Summary: The Food and Drug Administration (FDA) has approved the combination of nivolumab (Opdivo) and ipilimumab (Yervoy) as first-line treatment for adult patients with unresectable malignant pleural mesothelioma, a type of lung cancer caused by exposure to asbestos. These two drugs are “immunotherapies”, which means that they enhance the ability of the patient’s own immune system to recognize and kill cancer cells.
Dr. Dan’s Takeaway: The approval of this drug combination represents an important step in the treatment of pleural mesothelioma, as it immediately becomes the new standard of care for the non-epitheloid subtype of the disease (see below). On average, patients survived for four months longer on the combination as opposed to standard chemotherapy (18.1 months vs. 14.1 months), but patients with non-epitheloid mesothelioma survived for almost 8 months longer (16.5 months vs. 8.8 months). Side effects occurred at similar rates in the two groups, but the rate of discontinuation of immunotherapy due to severe side effects was higher (15% vs. 7%).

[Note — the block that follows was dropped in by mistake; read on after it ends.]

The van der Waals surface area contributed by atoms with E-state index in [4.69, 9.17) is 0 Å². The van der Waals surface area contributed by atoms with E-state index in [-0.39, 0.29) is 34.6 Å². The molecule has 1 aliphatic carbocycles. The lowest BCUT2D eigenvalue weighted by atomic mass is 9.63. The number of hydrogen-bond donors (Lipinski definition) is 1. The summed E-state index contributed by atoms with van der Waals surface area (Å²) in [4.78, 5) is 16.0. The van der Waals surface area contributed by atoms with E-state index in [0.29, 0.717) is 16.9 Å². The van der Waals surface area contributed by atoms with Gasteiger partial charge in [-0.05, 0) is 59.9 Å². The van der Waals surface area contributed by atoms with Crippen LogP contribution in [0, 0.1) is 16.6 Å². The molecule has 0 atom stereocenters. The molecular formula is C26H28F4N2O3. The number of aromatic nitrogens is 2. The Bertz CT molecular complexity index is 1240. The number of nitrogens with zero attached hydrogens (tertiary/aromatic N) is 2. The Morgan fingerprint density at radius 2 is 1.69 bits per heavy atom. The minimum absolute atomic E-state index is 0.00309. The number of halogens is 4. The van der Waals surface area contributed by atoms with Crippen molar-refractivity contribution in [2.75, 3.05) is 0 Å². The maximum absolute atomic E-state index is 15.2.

What do you mean by ‘non-epitheloid’ mesothelioma?
Mesothelioma can be classified into three distinct types based on the way the cancer cells look under a microscope: epithelial, sarcomatoid, and biphasic (mix of epithelial and sarcomatoid). It is important to know the cell type because epithelial mesothelioma responds better to standard chemotherapy, while non-epitheloid is more resistant to chemo and has a worse prognosis. The approval of Opdivo + Yervoy suggests a new approach to mesothelioma treatment based on cell type:
Epithelial mesothelioma = Standard chemo (pemetrexed + Cisplatin or carboplatin) followed by immunotherapy (Opdivo + Yervoy) if no response
Sarcomatoid mesothelioma = Immunotherapy (Opdivo + Yervoy)
Biphasic (both types of cell) = Immunotherapy and/or chemo depending on the ratio of the two cell types (for instance: a cancer that is 75% sarcomatoid and 25% epithelial would likely be treated with immunotherapy first to kill the sarcomatoid type than chemo second to kill the epithelial cells)
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“One small way I am personally contributing to education is through sharing my take on academic and industry articles, using my medical background to boil down the jargon and pull out the benefits of the news for you.”
- Dan Platt, M.D.
Chief Medical Officer